That first game was eye-opening. We were kids. We'd never been there before. But there's a shift that takes place. You think, "OK, this feels good but now we gotta go to work!" You're kind of awestruck but you must get over that in a hurry and then play every play like it's your last play.
I swear to this day Roger had eyes in the back of his head and radar equipment in his helmet! Close game but Roger was the most competitive athlete I have ever played against. He hated to lose as much as I did.
Looking back, however, I appreciate even more the clashes with tackle Rayfield Wright. That man knew my every move. It was like a chess match. He'd go "Youngblood why don't you just call it a day?!" and I'd say "Rayfield, sit back and enjoy big fella 'cause it's gonna be a long day!" Great player, great man. We had some battles.
I still get questions to this day about a Cowboys "curse" after that loss. I don't know about a curse. The Rams weren't an inferior team. But the Cowboys did get the better of us many times until the breakthrough in 1979.
My first playoff win, that was also a great feeling. We beat the Redskins in 1974 at the Coliseum. But it wasn't until January 1980, after we beat Tampa Bay team on the road that we had our first shot at a Super Bowl trophy. Finally!
We faced a tough Tampa team. Doug Williams was quarterback. Missile for an arm. They also had an outstanding running back named Ricky Bell. I felt I could hold my own, even with the injury. I wore a plastic brace that took some of the pressure off. It fit over my ankle and went about eight inches up my leg.
I popped some aspirin and played every down.
But as I said, it was Sunday and that was the day I worked. Pain or other circumstances can be present, but if you want to do a job bad enough, you'll find a way to get it done. If I had breath in my body, I was going to be on that field helping my teammates.And we came together at the right time to reach the goal that somehow eluded us all those times before.
But since we're talking playoff memories, I've got a story to tell about our Vikings playoff game in 1976.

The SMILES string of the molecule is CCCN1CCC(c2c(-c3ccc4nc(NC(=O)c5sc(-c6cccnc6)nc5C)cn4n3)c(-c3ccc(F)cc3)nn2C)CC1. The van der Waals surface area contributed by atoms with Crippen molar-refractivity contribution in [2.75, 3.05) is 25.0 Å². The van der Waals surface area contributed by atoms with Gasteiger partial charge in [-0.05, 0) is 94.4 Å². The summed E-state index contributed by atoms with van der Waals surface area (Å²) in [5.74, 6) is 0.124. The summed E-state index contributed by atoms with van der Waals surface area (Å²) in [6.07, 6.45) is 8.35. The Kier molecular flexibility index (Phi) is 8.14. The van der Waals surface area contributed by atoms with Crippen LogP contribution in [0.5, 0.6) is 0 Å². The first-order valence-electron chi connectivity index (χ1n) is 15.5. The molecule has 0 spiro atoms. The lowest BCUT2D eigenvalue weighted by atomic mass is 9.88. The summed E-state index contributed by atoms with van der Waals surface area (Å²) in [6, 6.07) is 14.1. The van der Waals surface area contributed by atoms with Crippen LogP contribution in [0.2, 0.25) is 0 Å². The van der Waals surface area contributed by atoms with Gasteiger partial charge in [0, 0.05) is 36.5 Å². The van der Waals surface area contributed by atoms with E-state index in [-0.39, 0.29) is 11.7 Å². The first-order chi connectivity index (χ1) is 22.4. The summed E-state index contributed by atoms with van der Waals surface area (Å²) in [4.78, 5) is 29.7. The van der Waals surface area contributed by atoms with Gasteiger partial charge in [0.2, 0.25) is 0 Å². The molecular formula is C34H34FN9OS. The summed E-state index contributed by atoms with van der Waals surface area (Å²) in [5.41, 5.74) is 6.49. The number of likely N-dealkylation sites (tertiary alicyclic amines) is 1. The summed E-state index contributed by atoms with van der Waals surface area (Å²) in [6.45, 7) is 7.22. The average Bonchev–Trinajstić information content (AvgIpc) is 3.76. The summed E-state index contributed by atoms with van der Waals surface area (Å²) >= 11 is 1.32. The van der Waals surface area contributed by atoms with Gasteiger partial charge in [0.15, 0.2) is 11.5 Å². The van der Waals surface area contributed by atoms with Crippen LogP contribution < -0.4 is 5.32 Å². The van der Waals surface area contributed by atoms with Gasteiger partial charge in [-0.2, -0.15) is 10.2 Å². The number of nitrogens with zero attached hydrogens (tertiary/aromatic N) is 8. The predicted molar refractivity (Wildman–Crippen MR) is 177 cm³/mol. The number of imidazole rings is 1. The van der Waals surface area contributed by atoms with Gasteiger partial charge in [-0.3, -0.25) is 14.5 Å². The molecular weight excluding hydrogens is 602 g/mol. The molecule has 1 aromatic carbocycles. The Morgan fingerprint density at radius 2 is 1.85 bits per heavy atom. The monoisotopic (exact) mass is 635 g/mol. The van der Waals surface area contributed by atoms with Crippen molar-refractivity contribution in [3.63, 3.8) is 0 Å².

Remember, back in those days the Vikings played outdoors. Not inside the warm and cozy stadium they have today. So, we're hellbent on avenging a loss in the conference championship and that meant one thing: stopping Fran Tarkenton. He was elusive, and he was cocky. Got me fired up so much. I'd say, looking back, I won most of the battles against Ron Yary — his tackle — and probably the best there was at his position. (Don't tell Dan Dierdorf I said that!)
By the time we stepped on the field at Metropolitan Stadium, though, the temperature was below zero and a wind chill of about -7. Funny, when people tell me it "warmed up" to 19 degrees. Don't remember that at all. Back then, we shared a sideline with the Vikings, something you'd never see happen today.
After the Vikings blocked a field goal attempt and Bobby Bryant scooped up the ball and started running toward us along the sideline, I was standing next to our defensive tackle Larry Brooks.
I looked at Brooksie. He looked at me. I said, "Whaddya think? Should I?'" Brooksie gives me a sideways look, grinning, he says, "Nah. Maybe not." Bryant ran it back something like 90 yards before the first quarter ended.
Boy, do I regret not preventing that score!
And here's the best part: Not only did I have a bruised ego, but a scarred rear cheek to go with it. I picked up a fumble late in the game and I'm running my tail off down our sideline and I was 20 yards from the goal line, thinking I'm clear. But, somebody ear-holed me.
The first thing that hit was the right butt cheek on that ice.
I didn't wear undergarments, all they did was collect water and slow you down. And that ice ripped my britches off. And here I am bleeding from the rear cheek.
Now, to get back, I had to go through the Minnesota sideline. The boys were razzing me, I mean everything from "Nice booty!" to things I just can't repeat here. I get back to our side and I go over to Don Hewitt, the equipment manager, and tell him we must do something. He literally had a string and a needle – and he sowed my britches back up.
But before I get too far off topic, this brings me back to my point. Embrace the moments as if it will be your final stand. Whatever comes from the effort and the work you put into it will define you for the rest of your lives.
I know, I've got a scar on my rear end to prove it.